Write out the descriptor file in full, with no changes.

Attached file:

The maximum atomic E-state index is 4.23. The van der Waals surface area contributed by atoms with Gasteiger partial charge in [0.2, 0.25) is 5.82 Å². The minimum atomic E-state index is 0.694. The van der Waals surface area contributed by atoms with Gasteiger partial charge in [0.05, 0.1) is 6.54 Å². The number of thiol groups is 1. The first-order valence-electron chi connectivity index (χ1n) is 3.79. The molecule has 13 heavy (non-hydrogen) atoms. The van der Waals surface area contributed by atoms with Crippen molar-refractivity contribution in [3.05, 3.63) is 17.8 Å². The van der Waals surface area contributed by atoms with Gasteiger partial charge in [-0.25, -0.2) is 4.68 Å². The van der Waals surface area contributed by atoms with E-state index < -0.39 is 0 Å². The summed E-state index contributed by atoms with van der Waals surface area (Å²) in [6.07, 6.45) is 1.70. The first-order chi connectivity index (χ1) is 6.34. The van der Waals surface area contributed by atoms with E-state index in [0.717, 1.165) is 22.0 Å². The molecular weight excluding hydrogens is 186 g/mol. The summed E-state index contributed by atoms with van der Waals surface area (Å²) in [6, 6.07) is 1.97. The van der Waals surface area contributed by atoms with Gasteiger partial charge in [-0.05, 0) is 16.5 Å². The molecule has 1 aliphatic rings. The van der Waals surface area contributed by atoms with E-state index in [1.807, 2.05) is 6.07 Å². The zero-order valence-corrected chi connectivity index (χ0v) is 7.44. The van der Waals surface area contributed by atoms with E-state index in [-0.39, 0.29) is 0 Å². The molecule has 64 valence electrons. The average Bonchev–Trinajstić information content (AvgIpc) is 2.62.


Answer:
The maximum atomic E-state index is 4.23. The van der Waals surface area contributed by atoms with Gasteiger partial charge in [0.2, 0.25) is 5.82 Å². The minimum atomic E-state index is 0.694. The van der Waals surface area contributed by atoms with Gasteiger partial charge in [0.05, 0.1) is 6.54 Å². The number of thiol groups is 1. The first-order valence-electron chi connectivity index (χ1n) is 3.79. The molecule has 13 heavy (non-hydrogen) atoms. The van der Waals surface area contributed by atoms with Crippen molar-refractivity contribution in [3.05, 3.63) is 17.8 Å². The van der Waals surface area contributed by atoms with Gasteiger partial charge in [-0.25, -0.2) is 4.68 Å². The van der Waals surface area contributed by atoms with E-state index < -0.39 is 0 Å². The summed E-state index contributed by atoms with van der Waals surface area (Å²) in [6.07, 6.45) is 1.70. The first-order chi connectivity index (χ1) is 6.34. The van der Waals surface area contributed by atoms with E-state index in [0.717, 1.165) is 22.0 Å². The molecular weight excluding hydrogens is 186 g/mol. The summed E-state index contributed by atoms with van der Waals surface area (Å²) in [6, 6.07) is 1.97. The van der Waals surface area contributed by atoms with Gasteiger partial charge in [-0.05, 0) is 16.5 Å². The molecule has 1 aliphatic rings. The van der Waals surface area contributed by atoms with E-state index in [1.807, 2.05) is 6.07 Å². The zero-order valence-corrected chi connectivity index (χ0v) is 7.44. The van der Waals surface area contributed by atoms with E-state index in [-0.39, 0.29) is 0 Å². The molecule has 64 valence electrons. The average Bonchev–Trinajstić information content (AvgIpc) is 2.62.